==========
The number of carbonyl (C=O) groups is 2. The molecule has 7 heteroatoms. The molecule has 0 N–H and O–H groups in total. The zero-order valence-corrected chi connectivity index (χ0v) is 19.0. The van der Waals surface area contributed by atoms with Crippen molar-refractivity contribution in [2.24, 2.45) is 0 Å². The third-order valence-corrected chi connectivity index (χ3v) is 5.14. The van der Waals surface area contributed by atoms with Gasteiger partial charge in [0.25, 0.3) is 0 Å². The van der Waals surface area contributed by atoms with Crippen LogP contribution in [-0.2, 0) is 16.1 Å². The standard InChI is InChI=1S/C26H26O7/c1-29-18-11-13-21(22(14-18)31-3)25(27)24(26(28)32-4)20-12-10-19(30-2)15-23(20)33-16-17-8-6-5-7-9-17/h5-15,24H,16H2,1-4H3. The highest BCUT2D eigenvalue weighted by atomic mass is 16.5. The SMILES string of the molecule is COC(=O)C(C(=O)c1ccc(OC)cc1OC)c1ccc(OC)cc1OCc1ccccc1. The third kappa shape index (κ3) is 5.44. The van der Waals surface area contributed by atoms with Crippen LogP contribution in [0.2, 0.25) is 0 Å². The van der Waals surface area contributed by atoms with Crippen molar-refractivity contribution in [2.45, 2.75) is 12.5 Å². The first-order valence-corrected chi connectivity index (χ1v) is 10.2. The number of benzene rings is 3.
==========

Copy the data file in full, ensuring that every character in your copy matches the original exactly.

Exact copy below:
The number of carbonyl (C=O) groups is 2. The molecule has 7 heteroatoms. The molecule has 0 N–H and O–H groups in total. The zero-order valence-corrected chi connectivity index (χ0v) is 19.0. The van der Waals surface area contributed by atoms with Crippen molar-refractivity contribution in [2.24, 2.45) is 0 Å². The third-order valence-corrected chi connectivity index (χ3v) is 5.14. The van der Waals surface area contributed by atoms with Gasteiger partial charge in [0.25, 0.3) is 0 Å². The van der Waals surface area contributed by atoms with Crippen LogP contribution in [-0.2, 0) is 16.1 Å². The standard InChI is InChI=1S/C26H26O7/c1-29-18-11-13-21(22(14-18)31-3)25(27)24(26(28)32-4)20-12-10-19(30-2)15-23(20)33-16-17-8-6-5-7-9-17/h5-15,24H,16H2,1-4H3. The highest BCUT2D eigenvalue weighted by atomic mass is 16.5. The SMILES string of the molecule is COC(=O)C(C(=O)c1ccc(OC)cc1OC)c1ccc(OC)cc1OCc1ccccc1. The third kappa shape index (κ3) is 5.44. The van der Waals surface area contributed by atoms with Crippen LogP contribution in [0.2, 0.25) is 0 Å². The van der Waals surface area contributed by atoms with Crippen molar-refractivity contribution in [2.45, 2.75) is 12.5 Å². The first-order valence-corrected chi connectivity index (χ1v) is 10.2. The number of benzene rings is 3.